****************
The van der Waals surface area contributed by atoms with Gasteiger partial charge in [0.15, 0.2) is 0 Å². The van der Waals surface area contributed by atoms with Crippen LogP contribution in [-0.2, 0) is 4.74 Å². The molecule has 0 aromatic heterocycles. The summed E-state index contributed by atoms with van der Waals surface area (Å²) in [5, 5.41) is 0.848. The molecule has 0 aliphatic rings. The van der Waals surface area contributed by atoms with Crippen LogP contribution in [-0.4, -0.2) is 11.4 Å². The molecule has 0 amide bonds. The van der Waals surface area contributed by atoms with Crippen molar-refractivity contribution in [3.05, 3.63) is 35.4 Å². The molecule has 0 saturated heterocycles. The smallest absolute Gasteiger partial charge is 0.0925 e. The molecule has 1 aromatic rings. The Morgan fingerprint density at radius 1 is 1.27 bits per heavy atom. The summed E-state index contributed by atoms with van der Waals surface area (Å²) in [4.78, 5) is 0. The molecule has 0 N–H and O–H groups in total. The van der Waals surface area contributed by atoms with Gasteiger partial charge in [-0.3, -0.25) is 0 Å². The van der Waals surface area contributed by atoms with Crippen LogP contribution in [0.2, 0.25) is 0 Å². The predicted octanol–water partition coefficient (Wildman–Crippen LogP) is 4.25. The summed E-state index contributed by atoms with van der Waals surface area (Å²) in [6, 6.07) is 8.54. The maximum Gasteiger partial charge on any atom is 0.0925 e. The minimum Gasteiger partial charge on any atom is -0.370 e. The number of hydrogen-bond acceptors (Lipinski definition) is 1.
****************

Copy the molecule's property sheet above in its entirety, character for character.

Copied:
The van der Waals surface area contributed by atoms with Gasteiger partial charge in [0.15, 0.2) is 0 Å². The van der Waals surface area contributed by atoms with Crippen LogP contribution in [-0.2, 0) is 4.74 Å². The molecule has 0 aromatic heterocycles. The summed E-state index contributed by atoms with van der Waals surface area (Å²) in [5, 5.41) is 0.848. The molecule has 0 aliphatic rings. The van der Waals surface area contributed by atoms with Crippen LogP contribution in [-0.4, -0.2) is 11.4 Å². The molecule has 0 amide bonds. The van der Waals surface area contributed by atoms with Crippen molar-refractivity contribution in [3.05, 3.63) is 35.4 Å². The molecule has 0 saturated heterocycles. The smallest absolute Gasteiger partial charge is 0.0925 e. The molecule has 1 aromatic rings. The Morgan fingerprint density at radius 1 is 1.27 bits per heavy atom. The summed E-state index contributed by atoms with van der Waals surface area (Å²) in [4.78, 5) is 0. The molecule has 0 N–H and O–H groups in total. The van der Waals surface area contributed by atoms with Gasteiger partial charge in [-0.3, -0.25) is 0 Å². The van der Waals surface area contributed by atoms with Crippen LogP contribution in [0.2, 0.25) is 0 Å². The predicted octanol–water partition coefficient (Wildman–Crippen LogP) is 4.25. The summed E-state index contributed by atoms with van der Waals surface area (Å²) in [6, 6.07) is 8.54. The maximum Gasteiger partial charge on any atom is 0.0925 e. The minimum Gasteiger partial charge on any atom is -0.370 e. The number of hydrogen-bond acceptors (Lipinski definition) is 1.